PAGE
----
Pro-Gun Rights

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“Shall Not Be Infringed”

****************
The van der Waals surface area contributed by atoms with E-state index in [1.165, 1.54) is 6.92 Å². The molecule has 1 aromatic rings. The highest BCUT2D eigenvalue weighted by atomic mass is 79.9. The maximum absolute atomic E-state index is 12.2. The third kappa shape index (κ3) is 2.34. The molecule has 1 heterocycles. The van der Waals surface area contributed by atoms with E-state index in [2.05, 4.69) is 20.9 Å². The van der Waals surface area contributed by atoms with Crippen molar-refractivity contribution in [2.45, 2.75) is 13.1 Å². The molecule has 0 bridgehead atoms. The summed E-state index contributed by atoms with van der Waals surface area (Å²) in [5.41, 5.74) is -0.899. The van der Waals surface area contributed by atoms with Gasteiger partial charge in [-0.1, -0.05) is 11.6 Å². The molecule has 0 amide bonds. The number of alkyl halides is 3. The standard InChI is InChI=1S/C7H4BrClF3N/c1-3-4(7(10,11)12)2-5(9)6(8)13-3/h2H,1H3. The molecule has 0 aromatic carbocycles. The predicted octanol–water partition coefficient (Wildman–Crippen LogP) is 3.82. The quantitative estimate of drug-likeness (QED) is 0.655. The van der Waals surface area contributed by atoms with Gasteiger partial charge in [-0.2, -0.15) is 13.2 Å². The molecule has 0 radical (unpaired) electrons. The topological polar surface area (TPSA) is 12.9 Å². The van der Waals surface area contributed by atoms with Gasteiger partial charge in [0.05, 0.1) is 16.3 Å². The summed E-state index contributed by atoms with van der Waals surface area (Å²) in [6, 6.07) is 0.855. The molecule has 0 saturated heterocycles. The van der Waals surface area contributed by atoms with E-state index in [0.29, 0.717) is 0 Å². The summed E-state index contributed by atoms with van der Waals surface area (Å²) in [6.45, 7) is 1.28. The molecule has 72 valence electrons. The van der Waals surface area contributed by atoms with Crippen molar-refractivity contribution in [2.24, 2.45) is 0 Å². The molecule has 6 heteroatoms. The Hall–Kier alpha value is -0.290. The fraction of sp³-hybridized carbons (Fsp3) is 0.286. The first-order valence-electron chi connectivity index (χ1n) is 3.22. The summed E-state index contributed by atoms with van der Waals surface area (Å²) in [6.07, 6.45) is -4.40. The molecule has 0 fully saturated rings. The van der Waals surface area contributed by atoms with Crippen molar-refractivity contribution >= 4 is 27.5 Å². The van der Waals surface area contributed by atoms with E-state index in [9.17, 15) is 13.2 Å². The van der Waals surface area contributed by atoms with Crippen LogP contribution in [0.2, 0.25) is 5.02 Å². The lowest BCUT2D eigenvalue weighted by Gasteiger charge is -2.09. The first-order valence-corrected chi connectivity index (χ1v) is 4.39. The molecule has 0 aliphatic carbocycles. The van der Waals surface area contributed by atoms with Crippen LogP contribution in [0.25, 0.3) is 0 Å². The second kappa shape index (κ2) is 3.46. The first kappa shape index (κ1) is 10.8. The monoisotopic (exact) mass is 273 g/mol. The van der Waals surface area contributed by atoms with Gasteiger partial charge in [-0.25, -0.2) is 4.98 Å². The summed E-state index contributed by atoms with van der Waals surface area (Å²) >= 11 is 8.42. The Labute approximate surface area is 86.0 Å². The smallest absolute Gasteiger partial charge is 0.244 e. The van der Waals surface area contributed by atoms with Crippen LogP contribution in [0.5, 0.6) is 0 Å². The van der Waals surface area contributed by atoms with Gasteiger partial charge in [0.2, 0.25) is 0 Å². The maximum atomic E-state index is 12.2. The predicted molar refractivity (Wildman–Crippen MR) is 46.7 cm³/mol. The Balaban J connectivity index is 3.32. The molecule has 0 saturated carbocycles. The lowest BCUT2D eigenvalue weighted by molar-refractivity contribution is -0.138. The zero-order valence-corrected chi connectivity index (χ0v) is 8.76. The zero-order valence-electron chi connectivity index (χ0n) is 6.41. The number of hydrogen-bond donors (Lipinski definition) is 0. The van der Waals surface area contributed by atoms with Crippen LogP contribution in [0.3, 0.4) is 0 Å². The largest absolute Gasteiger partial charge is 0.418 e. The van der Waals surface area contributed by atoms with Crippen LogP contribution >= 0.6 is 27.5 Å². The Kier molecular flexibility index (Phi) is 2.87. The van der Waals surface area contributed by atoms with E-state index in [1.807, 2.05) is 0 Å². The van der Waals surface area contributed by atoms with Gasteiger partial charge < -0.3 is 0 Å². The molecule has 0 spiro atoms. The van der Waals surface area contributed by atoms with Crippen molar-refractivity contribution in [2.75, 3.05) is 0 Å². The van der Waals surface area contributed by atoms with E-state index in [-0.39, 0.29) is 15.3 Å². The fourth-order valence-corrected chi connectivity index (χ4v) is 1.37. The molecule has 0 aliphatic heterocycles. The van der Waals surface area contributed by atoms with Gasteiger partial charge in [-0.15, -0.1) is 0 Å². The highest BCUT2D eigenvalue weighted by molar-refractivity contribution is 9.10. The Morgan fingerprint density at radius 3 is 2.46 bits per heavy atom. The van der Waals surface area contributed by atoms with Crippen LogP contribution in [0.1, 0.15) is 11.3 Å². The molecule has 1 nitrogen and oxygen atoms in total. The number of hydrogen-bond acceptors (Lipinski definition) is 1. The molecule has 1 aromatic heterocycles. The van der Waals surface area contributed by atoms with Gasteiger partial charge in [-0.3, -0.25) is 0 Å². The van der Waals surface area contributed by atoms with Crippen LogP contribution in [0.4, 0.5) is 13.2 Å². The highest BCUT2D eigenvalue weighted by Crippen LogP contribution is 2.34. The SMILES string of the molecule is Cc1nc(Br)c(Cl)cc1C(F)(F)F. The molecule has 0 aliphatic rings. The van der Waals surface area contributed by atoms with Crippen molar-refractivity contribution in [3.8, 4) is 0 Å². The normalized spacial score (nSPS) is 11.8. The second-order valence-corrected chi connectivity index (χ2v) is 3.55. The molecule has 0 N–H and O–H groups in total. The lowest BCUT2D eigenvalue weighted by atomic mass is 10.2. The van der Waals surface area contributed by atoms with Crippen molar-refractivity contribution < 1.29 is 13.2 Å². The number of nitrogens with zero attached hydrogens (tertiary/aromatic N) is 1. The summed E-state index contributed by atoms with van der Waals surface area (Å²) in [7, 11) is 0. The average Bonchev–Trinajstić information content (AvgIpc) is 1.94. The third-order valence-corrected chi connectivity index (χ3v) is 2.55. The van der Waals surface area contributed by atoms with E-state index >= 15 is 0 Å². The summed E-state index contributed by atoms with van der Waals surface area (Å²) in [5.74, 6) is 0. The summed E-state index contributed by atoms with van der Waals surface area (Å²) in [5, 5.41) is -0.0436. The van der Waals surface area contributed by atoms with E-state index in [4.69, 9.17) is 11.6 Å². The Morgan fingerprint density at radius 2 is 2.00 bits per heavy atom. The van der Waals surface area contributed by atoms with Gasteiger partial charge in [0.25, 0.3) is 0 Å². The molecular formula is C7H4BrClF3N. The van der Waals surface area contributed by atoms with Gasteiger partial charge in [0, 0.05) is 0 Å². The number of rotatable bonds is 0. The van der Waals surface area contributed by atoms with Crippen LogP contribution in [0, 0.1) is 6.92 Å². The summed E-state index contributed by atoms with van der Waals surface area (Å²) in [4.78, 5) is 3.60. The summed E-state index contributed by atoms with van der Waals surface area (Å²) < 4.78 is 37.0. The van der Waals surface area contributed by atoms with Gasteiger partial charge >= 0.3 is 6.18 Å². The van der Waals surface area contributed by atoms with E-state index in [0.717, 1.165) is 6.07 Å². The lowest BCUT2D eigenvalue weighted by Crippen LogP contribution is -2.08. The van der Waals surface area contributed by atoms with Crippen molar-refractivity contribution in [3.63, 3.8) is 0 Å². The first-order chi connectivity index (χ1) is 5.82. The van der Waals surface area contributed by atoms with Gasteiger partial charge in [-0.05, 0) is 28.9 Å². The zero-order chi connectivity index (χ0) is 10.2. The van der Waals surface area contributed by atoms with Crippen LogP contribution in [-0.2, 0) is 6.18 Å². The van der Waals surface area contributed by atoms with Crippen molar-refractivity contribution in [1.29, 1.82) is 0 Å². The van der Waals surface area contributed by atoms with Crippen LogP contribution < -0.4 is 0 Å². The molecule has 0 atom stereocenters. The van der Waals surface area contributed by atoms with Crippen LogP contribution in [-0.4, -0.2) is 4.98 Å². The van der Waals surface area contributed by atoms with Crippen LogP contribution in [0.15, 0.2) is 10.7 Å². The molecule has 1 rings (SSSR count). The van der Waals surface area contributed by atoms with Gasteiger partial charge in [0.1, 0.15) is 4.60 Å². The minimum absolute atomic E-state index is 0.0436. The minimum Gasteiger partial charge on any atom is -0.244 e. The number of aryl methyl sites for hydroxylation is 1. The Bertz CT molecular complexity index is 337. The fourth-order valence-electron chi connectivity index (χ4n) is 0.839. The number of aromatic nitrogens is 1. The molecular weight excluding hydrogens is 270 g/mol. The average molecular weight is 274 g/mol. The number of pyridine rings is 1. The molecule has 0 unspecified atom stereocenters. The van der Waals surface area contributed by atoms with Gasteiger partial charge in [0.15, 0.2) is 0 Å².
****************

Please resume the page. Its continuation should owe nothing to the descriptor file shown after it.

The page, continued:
“When Governments fear the people, there is liberty. When the people fear the government, there is tyranny.” (Beck 35). This quote is from one of the greatest men in the history of the United States of America, Thomas Jefferson, the father of the Declaration of Independence, and the third President of the United States. The validity of his statement is not only historical, but as pertinent today as it was when spoken anew. It is learned in schools across the nation, although the importance of the words depends on the teacher, school, and region of the country. During the revolutionary period, King George learned this same concept the hard way, “…an armed populace is a populace that will not be pushed around.” (Beck 35). One of the rights that have been afforded to law abiding Americans is the right to bear arms. There are many arguments regarding gun control laws in this country. From the founding of the United States, these arguments have been debated. Many objections to owning guns are based on lack of research, or believing someone who has an agenda to end the right. Precious few defense stories have been offered by the media reporting on how gun ownership helps protect property or has saved a life. Division regarding individual gun ownership has been a conflict since 1789, when discussions and subsequent inclusion of the Second Amendment of the Bill of Rights to the Constitution of the United States (Tindall 204). “A well regulated Militia, being necessary to the security of a free State, the right of the people to keep and bear Arms, shall not be infringed.” (Beck 35). These words are second among the ten basic rights that are listed in the Bill of Rights, following only freedom of speech, religion, and expression. These twenty-seven words are arguably the most powerful, but also the most debated. Within the construction of the Second Amendment the “Militia” is specifically mentioned in the preamble. Many of those who advocate gun control say that this bill is strictly directing gun ownership for the purpose of a militia. These individuals are considering the preamble without looking further to review the actual Second Amendment wording. With further investigation of the text in the Second Amendment, there have also been several discussions that regard the wording of preambles of any laws. In Arguing With Idiots, Beck states: “In announcing one influential English decision in 1716…, the judge called the idea that a preamble can limit or redefine the operative text ‘a ridiculous notion.’ The reporter noting the decision even wrote that ‘his Lordship’ rendered his decision ‘with some heat.’” (36). Even when addressed in court, those who would disagree with the limitations based on a preamble were met with opposition and argument. In the context of the Second Amendment, the preamble says, “A well regulated Militia, being necessary to the security of a free State…” (Beck 35) There is neither a limit to the lawful possession for protection, nor type of firearm owned. In the mid-nineteenth-century a legal treatise stated, “When the words of the enacting clause are clear and positive, recourse must not be had to the preamble.” (Beck 37) This interpretation further indicates that the preamble is nothing more than an introduction, and not to indicate the entirety of the laws written. In other words, if the enacting clause, “…the right of the people to keep and bear Arms, shall not be infringed.” (Beck 35) is clear then the preamble is of lesser importance and does not limit the rest of the power of the law. A more modern example of this same precedent: “’In a radical break from 70 years of Supreme Court precedent, Justice Antonin Scalia, writing for the majority, declared that the Second Amendment guarantees individuals the right to bear arms for nonmilitary uses, even through the amendment clearly links the right to service in a “militia.”’”(Beck 36) The decision made by Justice Scalia was in...
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